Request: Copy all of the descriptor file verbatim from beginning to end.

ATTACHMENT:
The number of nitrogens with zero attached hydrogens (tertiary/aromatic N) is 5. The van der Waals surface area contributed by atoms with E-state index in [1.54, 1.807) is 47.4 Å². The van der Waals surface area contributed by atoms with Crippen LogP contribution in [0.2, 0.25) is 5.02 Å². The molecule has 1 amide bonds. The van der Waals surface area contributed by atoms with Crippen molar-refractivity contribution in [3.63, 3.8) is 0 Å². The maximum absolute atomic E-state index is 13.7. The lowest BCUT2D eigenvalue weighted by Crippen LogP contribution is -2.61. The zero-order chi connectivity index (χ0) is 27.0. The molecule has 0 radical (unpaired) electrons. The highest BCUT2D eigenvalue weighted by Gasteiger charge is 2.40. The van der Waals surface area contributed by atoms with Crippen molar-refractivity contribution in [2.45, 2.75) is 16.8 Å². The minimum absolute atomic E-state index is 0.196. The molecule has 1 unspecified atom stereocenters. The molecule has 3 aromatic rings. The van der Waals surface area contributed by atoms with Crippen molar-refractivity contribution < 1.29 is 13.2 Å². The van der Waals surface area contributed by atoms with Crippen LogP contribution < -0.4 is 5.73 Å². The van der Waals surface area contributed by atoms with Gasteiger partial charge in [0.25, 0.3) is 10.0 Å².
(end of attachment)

The number of nitrogens with zero attached hydrogens (tertiary/aromatic N) is 5. The van der Waals surface area contributed by atoms with E-state index in [1.54, 1.807) is 47.4 Å². The van der Waals surface area contributed by atoms with Crippen LogP contribution in [0.2, 0.25) is 5.02 Å². The molecule has 1 amide bonds. The van der Waals surface area contributed by atoms with Crippen molar-refractivity contribution in [3.63, 3.8) is 0 Å². The maximum absolute atomic E-state index is 13.7. The lowest BCUT2D eigenvalue weighted by Crippen LogP contribution is -2.61. The zero-order chi connectivity index (χ0) is 27.0. The molecule has 0 radical (unpaired) electrons. The highest BCUT2D eigenvalue weighted by Gasteiger charge is 2.40. The van der Waals surface area contributed by atoms with Crippen molar-refractivity contribution in [2.45, 2.75) is 16.8 Å². The minimum absolute atomic E-state index is 0.196. The molecule has 1 unspecified atom stereocenters. The molecule has 3 aromatic rings. The van der Waals surface area contributed by atoms with Crippen molar-refractivity contribution < 1.29 is 13.2 Å². The van der Waals surface area contributed by atoms with Crippen LogP contribution < -0.4 is 5.73 Å². The van der Waals surface area contributed by atoms with Gasteiger partial charge in [0.25, 0.3) is 10.0 Å².